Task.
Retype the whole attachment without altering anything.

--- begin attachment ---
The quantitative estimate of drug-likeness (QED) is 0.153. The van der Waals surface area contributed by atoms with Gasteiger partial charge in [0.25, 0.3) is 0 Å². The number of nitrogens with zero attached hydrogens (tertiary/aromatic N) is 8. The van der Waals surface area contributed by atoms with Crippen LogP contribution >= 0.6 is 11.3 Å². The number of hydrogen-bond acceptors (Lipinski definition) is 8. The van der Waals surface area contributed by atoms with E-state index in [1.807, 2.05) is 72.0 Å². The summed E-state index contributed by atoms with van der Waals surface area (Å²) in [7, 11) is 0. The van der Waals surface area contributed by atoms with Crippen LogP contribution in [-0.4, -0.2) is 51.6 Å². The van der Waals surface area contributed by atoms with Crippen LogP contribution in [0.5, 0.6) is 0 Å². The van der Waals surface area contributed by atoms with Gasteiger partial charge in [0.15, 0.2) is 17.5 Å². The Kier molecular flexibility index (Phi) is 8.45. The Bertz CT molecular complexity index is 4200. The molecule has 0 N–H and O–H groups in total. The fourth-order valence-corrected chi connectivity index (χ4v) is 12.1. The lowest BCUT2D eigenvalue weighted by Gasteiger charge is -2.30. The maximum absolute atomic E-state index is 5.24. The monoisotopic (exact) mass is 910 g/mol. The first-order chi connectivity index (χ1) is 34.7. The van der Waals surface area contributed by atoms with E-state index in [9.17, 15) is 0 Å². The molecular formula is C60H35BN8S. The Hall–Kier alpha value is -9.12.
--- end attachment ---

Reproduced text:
The quantitative estimate of drug-likeness (QED) is 0.153. The van der Waals surface area contributed by atoms with Gasteiger partial charge in [0.25, 0.3) is 0 Å². The number of nitrogens with zero attached hydrogens (tertiary/aromatic N) is 8. The van der Waals surface area contributed by atoms with Crippen LogP contribution >= 0.6 is 11.3 Å². The number of hydrogen-bond acceptors (Lipinski definition) is 8. The van der Waals surface area contributed by atoms with E-state index in [1.807, 2.05) is 72.0 Å². The summed E-state index contributed by atoms with van der Waals surface area (Å²) in [7, 11) is 0. The van der Waals surface area contributed by atoms with Crippen LogP contribution in [-0.4, -0.2) is 51.6 Å². The van der Waals surface area contributed by atoms with Crippen LogP contribution in [0.5, 0.6) is 0 Å². The van der Waals surface area contributed by atoms with Gasteiger partial charge in [0.15, 0.2) is 17.5 Å². The Kier molecular flexibility index (Phi) is 8.45. The Bertz CT molecular complexity index is 4200. The molecule has 0 N–H and O–H groups in total. The fourth-order valence-corrected chi connectivity index (χ4v) is 12.1. The lowest BCUT2D eigenvalue weighted by Gasteiger charge is -2.30. The maximum absolute atomic E-state index is 5.24. The monoisotopic (exact) mass is 910 g/mol. The first-order chi connectivity index (χ1) is 34.7. The van der Waals surface area contributed by atoms with E-state index in [9.17, 15) is 0 Å². The molecular formula is C60H35BN8S. The Hall–Kier alpha value is -9.12.